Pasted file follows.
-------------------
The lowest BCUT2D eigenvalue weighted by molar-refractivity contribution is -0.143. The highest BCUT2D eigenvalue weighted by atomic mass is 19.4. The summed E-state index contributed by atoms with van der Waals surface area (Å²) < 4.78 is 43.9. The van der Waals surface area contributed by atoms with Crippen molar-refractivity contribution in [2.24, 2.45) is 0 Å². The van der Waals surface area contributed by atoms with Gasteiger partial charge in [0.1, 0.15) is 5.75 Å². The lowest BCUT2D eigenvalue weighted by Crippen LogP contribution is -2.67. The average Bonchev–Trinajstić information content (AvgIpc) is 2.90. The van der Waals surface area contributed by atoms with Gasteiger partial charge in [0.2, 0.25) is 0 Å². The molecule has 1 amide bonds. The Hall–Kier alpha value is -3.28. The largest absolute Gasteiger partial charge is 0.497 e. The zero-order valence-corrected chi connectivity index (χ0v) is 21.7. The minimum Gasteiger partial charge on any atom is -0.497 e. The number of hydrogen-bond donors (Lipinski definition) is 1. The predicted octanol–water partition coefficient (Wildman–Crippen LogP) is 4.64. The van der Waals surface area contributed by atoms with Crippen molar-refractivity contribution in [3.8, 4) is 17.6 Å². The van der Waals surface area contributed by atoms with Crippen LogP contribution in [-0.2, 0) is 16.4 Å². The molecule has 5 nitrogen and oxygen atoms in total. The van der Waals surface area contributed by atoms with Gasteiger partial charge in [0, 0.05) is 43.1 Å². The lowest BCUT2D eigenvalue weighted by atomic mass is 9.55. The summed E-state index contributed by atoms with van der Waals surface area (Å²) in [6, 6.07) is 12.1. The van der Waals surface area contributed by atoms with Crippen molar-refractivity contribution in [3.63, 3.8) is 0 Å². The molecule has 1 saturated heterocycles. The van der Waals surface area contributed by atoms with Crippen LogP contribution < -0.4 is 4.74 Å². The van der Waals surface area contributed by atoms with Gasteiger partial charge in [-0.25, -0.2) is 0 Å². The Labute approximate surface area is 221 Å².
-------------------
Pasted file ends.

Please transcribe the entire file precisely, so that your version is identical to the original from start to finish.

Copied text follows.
The lowest BCUT2D eigenvalue weighted by molar-refractivity contribution is -0.143. The highest BCUT2D eigenvalue weighted by atomic mass is 19.4. The summed E-state index contributed by atoms with van der Waals surface area (Å²) < 4.78 is 43.9. The van der Waals surface area contributed by atoms with Crippen molar-refractivity contribution in [2.24, 2.45) is 0 Å². The van der Waals surface area contributed by atoms with Gasteiger partial charge in [0.1, 0.15) is 5.75 Å². The lowest BCUT2D eigenvalue weighted by Crippen LogP contribution is -2.67. The average Bonchev–Trinajstić information content (AvgIpc) is 2.90. The van der Waals surface area contributed by atoms with Gasteiger partial charge in [0.2, 0.25) is 0 Å². The molecule has 1 amide bonds. The Hall–Kier alpha value is -3.28. The largest absolute Gasteiger partial charge is 0.497 e. The zero-order valence-corrected chi connectivity index (χ0v) is 21.7. The minimum Gasteiger partial charge on any atom is -0.497 e. The number of hydrogen-bond donors (Lipinski definition) is 1. The predicted octanol–water partition coefficient (Wildman–Crippen LogP) is 4.64. The van der Waals surface area contributed by atoms with Crippen molar-refractivity contribution in [3.8, 4) is 17.6 Å². The van der Waals surface area contributed by atoms with Crippen LogP contribution in [-0.2, 0) is 16.4 Å². The molecule has 5 nitrogen and oxygen atoms in total. The van der Waals surface area contributed by atoms with Gasteiger partial charge in [0, 0.05) is 43.1 Å². The lowest BCUT2D eigenvalue weighted by atomic mass is 9.55. The summed E-state index contributed by atoms with van der Waals surface area (Å²) in [6, 6.07) is 12.1. The van der Waals surface area contributed by atoms with Crippen molar-refractivity contribution in [3.63, 3.8) is 0 Å². The molecule has 1 saturated heterocycles. The van der Waals surface area contributed by atoms with Crippen LogP contribution < -0.4 is 4.74 Å². The van der Waals surface area contributed by atoms with Gasteiger partial charge in [-0.25, -0.2) is 0 Å². The Labute approximate surface area is 221 Å².